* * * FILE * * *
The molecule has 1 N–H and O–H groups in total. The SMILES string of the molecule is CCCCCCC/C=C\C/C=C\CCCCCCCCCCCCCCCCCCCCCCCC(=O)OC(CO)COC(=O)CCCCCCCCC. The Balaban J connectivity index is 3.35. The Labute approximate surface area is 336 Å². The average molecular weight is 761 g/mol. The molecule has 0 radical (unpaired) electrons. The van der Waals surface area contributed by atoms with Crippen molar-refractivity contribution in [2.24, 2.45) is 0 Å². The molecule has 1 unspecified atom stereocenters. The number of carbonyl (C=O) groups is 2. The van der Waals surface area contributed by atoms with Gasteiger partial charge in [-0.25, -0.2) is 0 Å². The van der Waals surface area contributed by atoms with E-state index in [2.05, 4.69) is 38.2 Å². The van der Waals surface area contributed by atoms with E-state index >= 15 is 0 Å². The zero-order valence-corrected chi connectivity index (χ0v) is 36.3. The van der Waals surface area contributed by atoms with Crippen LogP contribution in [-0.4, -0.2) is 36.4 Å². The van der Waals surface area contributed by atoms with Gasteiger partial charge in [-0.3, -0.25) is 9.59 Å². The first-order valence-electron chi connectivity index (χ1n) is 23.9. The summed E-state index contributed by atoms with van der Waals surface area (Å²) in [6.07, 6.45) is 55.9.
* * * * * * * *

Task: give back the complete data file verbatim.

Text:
The molecule has 1 N–H and O–H groups in total. The SMILES string of the molecule is CCCCCCC/C=C\C/C=C\CCCCCCCCCCCCCCCCCCCCCCCC(=O)OC(CO)COC(=O)CCCCCCCCC. The Balaban J connectivity index is 3.35. The Labute approximate surface area is 336 Å². The average molecular weight is 761 g/mol. The molecule has 0 radical (unpaired) electrons. The van der Waals surface area contributed by atoms with Crippen molar-refractivity contribution in [2.24, 2.45) is 0 Å². The molecule has 1 unspecified atom stereocenters. The number of carbonyl (C=O) groups is 2. The van der Waals surface area contributed by atoms with Gasteiger partial charge in [-0.25, -0.2) is 0 Å². The van der Waals surface area contributed by atoms with E-state index in [2.05, 4.69) is 38.2 Å². The van der Waals surface area contributed by atoms with E-state index >= 15 is 0 Å². The zero-order valence-corrected chi connectivity index (χ0v) is 36.3. The van der Waals surface area contributed by atoms with Crippen LogP contribution in [-0.4, -0.2) is 36.4 Å². The van der Waals surface area contributed by atoms with Gasteiger partial charge in [-0.3, -0.25) is 9.59 Å². The first-order valence-electron chi connectivity index (χ1n) is 23.9. The summed E-state index contributed by atoms with van der Waals surface area (Å²) in [6.07, 6.45) is 55.9.